It is these political social and economic conditions that have thrown the most significant challenge to us all, Indians. People’s movements, social and cultural activists. We cannot afford, at whatever level of civic action we are involved in to mobilise against hate and targeted violence. Let us not forget that the end of 2021 and the beginning of 2022 began with the evil spread in the name of hate-letting and calls for genocide (Dharma Sansads). Last year and the beginning of this one saw the degrading spectacle of articulate and representative Muslim women – their “auctions” on social media. While we develop an understanding and mobilise and organise in the new circumstances generated by an autocratic majoritarian state, let our mobilisation never let us forget to be real allies of the most marginalised and targeted, India’s minorities. It is in this courageous allyship that we will be able to rebuild the structures sought to be dismembered and torn so bitterly and brutally. Now is the time to re-build and re-cement all our movements into a vibrant grassroots movement to defend the rights and freedoms of all Indians, and uphold the constitution!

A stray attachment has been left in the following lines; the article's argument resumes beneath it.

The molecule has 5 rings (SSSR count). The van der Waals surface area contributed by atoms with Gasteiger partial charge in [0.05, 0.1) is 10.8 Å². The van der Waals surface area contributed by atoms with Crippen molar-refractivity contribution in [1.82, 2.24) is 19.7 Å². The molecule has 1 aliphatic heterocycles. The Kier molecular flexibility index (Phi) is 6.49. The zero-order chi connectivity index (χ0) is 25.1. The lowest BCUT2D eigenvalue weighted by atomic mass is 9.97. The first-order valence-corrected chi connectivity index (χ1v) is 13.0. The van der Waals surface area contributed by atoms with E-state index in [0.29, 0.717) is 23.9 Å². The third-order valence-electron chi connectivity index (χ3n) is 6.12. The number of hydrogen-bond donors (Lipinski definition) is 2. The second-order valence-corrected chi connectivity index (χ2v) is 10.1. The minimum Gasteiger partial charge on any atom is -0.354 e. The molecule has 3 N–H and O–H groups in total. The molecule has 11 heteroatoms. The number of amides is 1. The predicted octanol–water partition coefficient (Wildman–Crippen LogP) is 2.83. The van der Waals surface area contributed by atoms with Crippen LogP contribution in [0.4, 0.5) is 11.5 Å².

In our small and determined way, this is what Citizens for Justice and Peace has been doing, is doing despite being the targeted focus of a concerted attack. Apart from the work related to the survivors of 2002 in Gujarat, work that saw for the first time some elements of substantive justice being done with perpetrators being punished, our work before that was engaged with the discussion and dissemination of Constitutional values within the classroom: celebrating India’s diversity and ensuring that the classroom and school spaces looked at history, identity and dialogue as intrinsic to learning. Now we are working with grassroot teams in Assam on the ticklish question of Citizenship, aiding through paralegal work, counselling and legal interventions thousands of hapless Indians, arbitrarily told ‘they are not Indian.’ In Purvanchal we work with youth, anganwadi workers and lawyers against hate and towards building an understanding of diversity and dialogue. In Mumbai, we are trying to re-vitalise Mohalla committees and our vision is that we build teams of Peace Workers and Footsoldiers of the Constitution in districts and states all over India. In this collective endeavour, I urge that each one of you join.